If running a business on Instagram has taught me anything, it’s that there’s a LOT going on at the backend of any platform. Instagram is notorious for its confusing algorithm, which determines which posts you actually see on your feed.
So could jumping on the Quickstarter bandwagon get my project more traffic? Possibly. But I’m sure Kickstarter would never reveal if and how they prioritize projects on their platform, other than the blatant “Projects We Love” category.
Will running a Quickstarter get my campaign featured on the Quickstarter page? Again, it’s not clear. But currently, the most visible projects displayed are already listed as “Projects We Love.” You have to hit the “Load More” button several times to even see ordinary projects.
Still, I do think there are a couple reasons why “Quickstarter” is a nice thought:
- It communicates to creators that small projects are okay and relieves the pressure to promote your campaign like it’s a second job.
- It communicates to potential backers that this is a simple project with a quick turnaround.
In the end, I don’t expect much from running a Quickstarter, but I’m curious enough to try it.
My Quickstarter Plans
I’ll be holding a Quickstarter for *surprise surprise* an enamel pin! If you follow me on Instagram or this blog, you may know that I’ve been venturing into the world of fan art. I have two Ghibli pins up for sale now, but anyone could make Ghibli pins. Who doesn’t like Ghibli?
But the fandom I’m really obsessed with is Steven Universe. If you haven’t seen this cartoon, I’m sorry. I can’t even explain to you why it’s the best because that would take a 5-part blog series. Although if you’re interested, I could take a month to write about Steven. I’ll just say that in our currently-especially-crummy world, I fully endorse the use of uplifting cartoons as self-care.
But back to Quickstarter.
I’d love for my first Steven Universe pin to be this “Shorty Squad” design!
I absolutely love Shorty Squad and being vertically challenged, I can relate. Peridot is also my favorite.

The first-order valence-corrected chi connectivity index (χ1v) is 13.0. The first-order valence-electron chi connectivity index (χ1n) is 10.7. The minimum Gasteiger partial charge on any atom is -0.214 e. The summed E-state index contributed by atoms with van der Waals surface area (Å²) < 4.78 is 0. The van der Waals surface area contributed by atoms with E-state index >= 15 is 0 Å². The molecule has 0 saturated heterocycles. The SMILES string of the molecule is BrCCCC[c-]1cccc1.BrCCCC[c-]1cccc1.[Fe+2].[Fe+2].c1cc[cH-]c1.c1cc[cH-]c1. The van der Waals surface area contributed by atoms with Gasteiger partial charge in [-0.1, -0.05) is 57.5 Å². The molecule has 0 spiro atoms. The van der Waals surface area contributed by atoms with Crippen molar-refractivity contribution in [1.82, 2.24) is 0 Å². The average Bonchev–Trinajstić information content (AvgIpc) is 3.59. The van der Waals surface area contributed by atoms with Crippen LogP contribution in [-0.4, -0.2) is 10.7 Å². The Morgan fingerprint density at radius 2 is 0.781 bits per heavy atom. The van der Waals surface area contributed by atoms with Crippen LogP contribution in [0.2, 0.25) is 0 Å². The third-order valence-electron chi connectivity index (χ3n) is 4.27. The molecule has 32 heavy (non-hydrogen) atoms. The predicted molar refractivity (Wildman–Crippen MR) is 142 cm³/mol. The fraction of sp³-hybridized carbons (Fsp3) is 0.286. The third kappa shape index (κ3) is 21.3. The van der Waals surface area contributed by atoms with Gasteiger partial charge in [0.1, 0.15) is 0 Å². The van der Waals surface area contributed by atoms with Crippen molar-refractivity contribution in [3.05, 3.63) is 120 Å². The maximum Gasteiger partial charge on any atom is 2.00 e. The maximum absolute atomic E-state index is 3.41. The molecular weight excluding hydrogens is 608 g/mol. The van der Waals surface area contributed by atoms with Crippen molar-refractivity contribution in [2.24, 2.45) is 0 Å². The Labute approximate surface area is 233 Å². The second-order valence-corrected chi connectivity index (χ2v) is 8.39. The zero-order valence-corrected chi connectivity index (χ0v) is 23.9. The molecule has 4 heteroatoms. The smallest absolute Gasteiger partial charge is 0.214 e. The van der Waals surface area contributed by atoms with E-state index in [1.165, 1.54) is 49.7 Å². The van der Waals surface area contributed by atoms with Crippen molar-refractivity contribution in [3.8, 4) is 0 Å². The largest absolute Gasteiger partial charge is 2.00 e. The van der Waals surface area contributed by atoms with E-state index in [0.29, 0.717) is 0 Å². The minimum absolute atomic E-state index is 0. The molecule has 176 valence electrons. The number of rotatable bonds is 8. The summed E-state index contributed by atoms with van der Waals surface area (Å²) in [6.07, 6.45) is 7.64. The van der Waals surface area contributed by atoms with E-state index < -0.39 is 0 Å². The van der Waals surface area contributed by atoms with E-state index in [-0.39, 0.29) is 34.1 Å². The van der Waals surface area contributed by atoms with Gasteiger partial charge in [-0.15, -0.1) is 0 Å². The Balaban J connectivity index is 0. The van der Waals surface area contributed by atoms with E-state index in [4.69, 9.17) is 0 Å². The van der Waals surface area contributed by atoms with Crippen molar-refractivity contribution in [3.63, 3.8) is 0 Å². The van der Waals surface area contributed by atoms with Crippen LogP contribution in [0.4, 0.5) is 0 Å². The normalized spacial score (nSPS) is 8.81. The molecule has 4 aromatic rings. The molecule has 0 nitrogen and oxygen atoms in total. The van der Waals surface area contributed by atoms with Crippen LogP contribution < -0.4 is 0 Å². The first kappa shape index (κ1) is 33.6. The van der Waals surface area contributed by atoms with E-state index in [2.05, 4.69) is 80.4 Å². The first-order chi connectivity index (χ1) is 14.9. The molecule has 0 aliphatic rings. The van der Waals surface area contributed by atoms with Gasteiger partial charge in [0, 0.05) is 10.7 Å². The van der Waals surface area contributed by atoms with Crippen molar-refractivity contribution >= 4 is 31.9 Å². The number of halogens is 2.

I’ve never seen a Shorty Squad pin (but if you’re aware of one out there, please send a link my way!) so I would be thrilled to bring this cute crew to life.
Why a Kickstarter for One Pin?
I realize this is a single pin, so you might be wondering why I’m running a Kickstarter for it. The main issues are that this is pin has to be big enough to preserve all the details and has a lot of different colors to stay true to the characters.
Naturally, the larger and more detailed a pin is, the most costly it is to produce. A standard price for enamel pins usually includes 4 to 5 colors. This Shorty Squad pin would have 15 COLORS. Here are the specs I have planned so far:
- hard enamel
- gold plating
- 2 inches wide
- 15 colors
- 2 pin posts
- Monicartsy back stamp
There’s quite a bit going on for one pin. That’s why I’m launching a Quickstarter on July 15th. The campaign will last two weeks and end on July 29th.
The circumstances of this project are a bit different than my Seasonal Succulents Kickstarter. I was determined to make the entire set of four succulent pins even if the campaign didn’t cover all the costs. I successfully funded two of the pins and released the remaining pins later. But the Shorty Squad pin will truly be all-or-nothing.
If the pin isn’t fully funded through Kickstarter, I’ll take it as a sign that there isn’t enough interest in the design and leave it on the drawing board. I’ve rushed into some of my previous pin designs without gauging interest, so this time I’m trying to be more mindful of what people want and are actually willing to buy.
In personal news, I’ll be moving across the country to start graduate school soon. So unfortunately, I’ll need to buy boring things like furniture before producing new pins. Although I’m nervous and weirdly worried about failing with this Kickstarter, I’m looking forward to just giving it a shot!